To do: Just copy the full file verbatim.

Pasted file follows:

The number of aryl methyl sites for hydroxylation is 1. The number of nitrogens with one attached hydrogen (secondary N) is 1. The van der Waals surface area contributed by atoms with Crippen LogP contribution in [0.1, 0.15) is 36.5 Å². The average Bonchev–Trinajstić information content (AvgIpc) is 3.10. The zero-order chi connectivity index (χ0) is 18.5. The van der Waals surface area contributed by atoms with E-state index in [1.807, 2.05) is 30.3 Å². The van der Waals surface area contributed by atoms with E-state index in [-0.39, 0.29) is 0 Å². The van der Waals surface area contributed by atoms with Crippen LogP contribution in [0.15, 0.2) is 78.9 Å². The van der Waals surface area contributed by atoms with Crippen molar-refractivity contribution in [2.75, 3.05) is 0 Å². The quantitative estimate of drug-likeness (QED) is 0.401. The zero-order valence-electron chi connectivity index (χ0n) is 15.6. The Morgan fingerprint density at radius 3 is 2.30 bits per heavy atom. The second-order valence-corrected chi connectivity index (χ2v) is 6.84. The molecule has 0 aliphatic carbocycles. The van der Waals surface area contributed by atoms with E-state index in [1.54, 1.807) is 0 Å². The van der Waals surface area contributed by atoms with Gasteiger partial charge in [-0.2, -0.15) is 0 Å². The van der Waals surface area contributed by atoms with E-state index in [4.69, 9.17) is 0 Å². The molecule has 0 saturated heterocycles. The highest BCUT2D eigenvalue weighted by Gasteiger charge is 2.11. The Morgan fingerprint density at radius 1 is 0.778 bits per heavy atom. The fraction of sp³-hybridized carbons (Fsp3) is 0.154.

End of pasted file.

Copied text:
The number of aryl methyl sites for hydroxylation is 1. The number of nitrogens with one attached hydrogen (secondary N) is 1. The van der Waals surface area contributed by atoms with Crippen LogP contribution in [0.1, 0.15) is 36.5 Å². The average Bonchev–Trinajstić information content (AvgIpc) is 3.10. The zero-order chi connectivity index (χ0) is 18.5. The van der Waals surface area contributed by atoms with E-state index in [1.807, 2.05) is 30.3 Å². The van der Waals surface area contributed by atoms with E-state index in [-0.39, 0.29) is 0 Å². The van der Waals surface area contributed by atoms with Crippen LogP contribution in [0.15, 0.2) is 78.9 Å². The van der Waals surface area contributed by atoms with Crippen molar-refractivity contribution in [2.75, 3.05) is 0 Å². The quantitative estimate of drug-likeness (QED) is 0.401. The zero-order valence-electron chi connectivity index (χ0n) is 15.6. The Morgan fingerprint density at radius 3 is 2.30 bits per heavy atom. The second-order valence-corrected chi connectivity index (χ2v) is 6.84. The molecule has 0 aliphatic carbocycles. The van der Waals surface area contributed by atoms with E-state index in [1.54, 1.807) is 0 Å². The van der Waals surface area contributed by atoms with Gasteiger partial charge in [-0.2, -0.15) is 0 Å². The van der Waals surface area contributed by atoms with E-state index in [4.69, 9.17) is 0 Å². The molecule has 0 saturated heterocycles. The highest BCUT2D eigenvalue weighted by Gasteiger charge is 2.11. The Morgan fingerprint density at radius 1 is 0.778 bits per heavy atom. The fraction of sp³-hybridized carbons (Fsp3) is 0.154.